Manipulate elegantly describes itself as "innovative theatre arts for consenting adults," implying that their annual jamboree of puppetry, film and cross-platform drama leads straight into this particularly dark metaphor for determinism. The presence of Gisele Vienne, last seen in Scotland cheering up Tramway with a slow motion meditation on teenage suicide and drone metal, alongside Kefar Nahum, a Belgian story of Creation gone wrong, suggests that puppetry is a natural medium for bleak, aggressive theatre.
Although the festival had it roots in puppetry, Manipulate features film and performance that defies easy categorisation. The film selection emphasises the easy connection between video animation and live puppetry: the shadow puppets of the East could be seen as the earliest example of cinematic technique, using light to cast an image upon a screen, while stop motion animation clearly comes from puppetry itself.
Yet many of the live performances push at the boundaries of what can be regarded as puppetry. Mossoux Bonté, the company behind Kefar Nahum, strive to integrate dance and theatre while grappling with the implicit gender relationships between their twin directors, Nicole Mossoux and Patrick Bonté. Rather than being puppeteers by vocation, like Scotland's Tortoise in a Nutshell, Mossoux Bonté come to the form to further their own performance philosophy.
If the bonds to a specific medium have been loosened, Manipulate is held together by certain themes. The sense of control, or lack of control, is easily invoked – Vienne's Jerk uses glove puppets in an examination of a serial killer, while 1927 evoke an oppressive, brooding city through the use of film.
Both the short film selection and French compilation movie Fear(s) of the Dark investigate the horror lurking beneath the surface of apparently mundane relationships: Fear(s) includes a contribution from underground comic star Charles Burns, another master of black and white horror illustration.
As an object, the puppet easily lends itself to hybrid creations: metamorphoses and protean creatures litter the programme, whether it is Mossoux Bonté's alarming spider deity or Matthew Robins' half boy-half fly battling to live a normal life (part of the Snapshots cabaret event). The elegance that Robins brings to his storytelling, accompanied by live folk music and told languidly, supports von Kleist's assertion that the puppet is capable of a fluidity and grace precisely because it is not troubled by human self-consciousness.
The brilliance of Kleist's essay, perched gingerly between notions of free will as positive and the problems caused by having consciousness – he did go on to kill himself – is reflected in the cunning programming of Manipulate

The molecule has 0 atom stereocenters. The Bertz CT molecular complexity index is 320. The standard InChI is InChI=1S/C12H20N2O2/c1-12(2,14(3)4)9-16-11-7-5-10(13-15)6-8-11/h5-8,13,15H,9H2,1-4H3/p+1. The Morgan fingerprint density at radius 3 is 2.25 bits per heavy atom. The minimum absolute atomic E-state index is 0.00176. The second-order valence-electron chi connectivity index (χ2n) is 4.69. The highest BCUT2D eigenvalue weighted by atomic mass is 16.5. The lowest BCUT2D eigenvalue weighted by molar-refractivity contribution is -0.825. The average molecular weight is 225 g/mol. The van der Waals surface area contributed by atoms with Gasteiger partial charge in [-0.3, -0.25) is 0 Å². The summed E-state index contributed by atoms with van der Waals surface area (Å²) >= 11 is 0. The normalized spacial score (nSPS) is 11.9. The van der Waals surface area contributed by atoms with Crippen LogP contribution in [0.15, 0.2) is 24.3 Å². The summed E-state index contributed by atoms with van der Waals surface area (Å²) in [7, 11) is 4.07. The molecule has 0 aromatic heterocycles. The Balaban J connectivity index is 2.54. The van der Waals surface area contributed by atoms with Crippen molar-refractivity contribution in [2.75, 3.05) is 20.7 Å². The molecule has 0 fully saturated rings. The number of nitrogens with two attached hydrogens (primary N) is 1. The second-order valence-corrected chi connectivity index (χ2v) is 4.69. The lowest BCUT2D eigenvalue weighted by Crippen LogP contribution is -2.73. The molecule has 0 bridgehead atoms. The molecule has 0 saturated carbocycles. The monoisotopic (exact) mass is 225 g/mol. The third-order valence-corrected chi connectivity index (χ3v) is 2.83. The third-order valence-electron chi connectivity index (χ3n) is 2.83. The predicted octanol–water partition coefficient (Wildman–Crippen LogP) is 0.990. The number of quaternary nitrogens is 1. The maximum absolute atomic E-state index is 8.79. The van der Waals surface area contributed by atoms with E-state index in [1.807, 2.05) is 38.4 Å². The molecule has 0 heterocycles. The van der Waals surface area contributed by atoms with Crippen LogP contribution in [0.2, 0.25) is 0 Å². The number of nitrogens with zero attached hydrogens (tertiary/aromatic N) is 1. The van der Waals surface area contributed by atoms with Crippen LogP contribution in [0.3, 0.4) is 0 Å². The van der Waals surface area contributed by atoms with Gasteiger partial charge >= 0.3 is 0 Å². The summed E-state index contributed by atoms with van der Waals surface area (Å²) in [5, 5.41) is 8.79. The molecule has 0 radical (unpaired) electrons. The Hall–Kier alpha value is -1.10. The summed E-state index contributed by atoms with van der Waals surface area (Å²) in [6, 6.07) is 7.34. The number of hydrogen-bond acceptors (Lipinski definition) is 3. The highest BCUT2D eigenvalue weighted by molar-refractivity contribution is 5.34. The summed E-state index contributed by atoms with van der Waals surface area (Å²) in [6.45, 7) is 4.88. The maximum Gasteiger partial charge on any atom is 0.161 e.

It is the idea of puppetry that serves as the festival's starting point, rather than any rigid adherence to a particular medium, and from this blossoms a diverse, sometimes enchanting, sometimes troubling programme. If theatre's function is to stimulate discussion, or challenge audiences to look beyond their own assumptions, Manipulate challenges the meaning of its own art form and presents artists who are willing to poke around in the darker zones of human experience.

Sigurður Jónsson

Back in 2010, I chatted (over the internet) with the then graduating artist Sigurður Jónsson. I had just seen him wrestle a huge trunk in The Arches, and, in the best tradition of live art, this apparently bizarre activity resolved into a profound meditation on man versus nature.

Aware that the phrase 'profound meditation' is a terrible cliche, I bothered Jónsson with a few questions about his art. 

The work moves between personal history and mythology. Do you feel that mythology retains a resonance for you, even in a modern age that has abandoned its traditional stories- even if they are replaced by modern myths?
From a personal point of view I think mythology resonates with most of us, or rather, we hope mythology to reflect certain truths or present us with meta-narratives that we can draw from and count on. This was an inquiry of mine throughout the process: how does my history fit into a greater narrative. 

Maybe this reflects the Icelandic part of my approach as I feel mythology is understood in a wholly different way here in the UK. Here people seem to enjoy the novelty of the myth, while it seems to have a genuine perlocutionary effect on the Icelandic psyche. Many Icelanders will tell you “I don't believe in ghosts… but I know my house is haunted,” and I think that reflects, not necessarily naivety, but a respect for these traditions and stories.
The body seems to be central to the work- in that by being naked, you draw attention to it, and the physical act of wrestling with the tree makes up an intense sequence. I'm interested in whether you see your physical vocabulary as being connected to dance, or any other performers...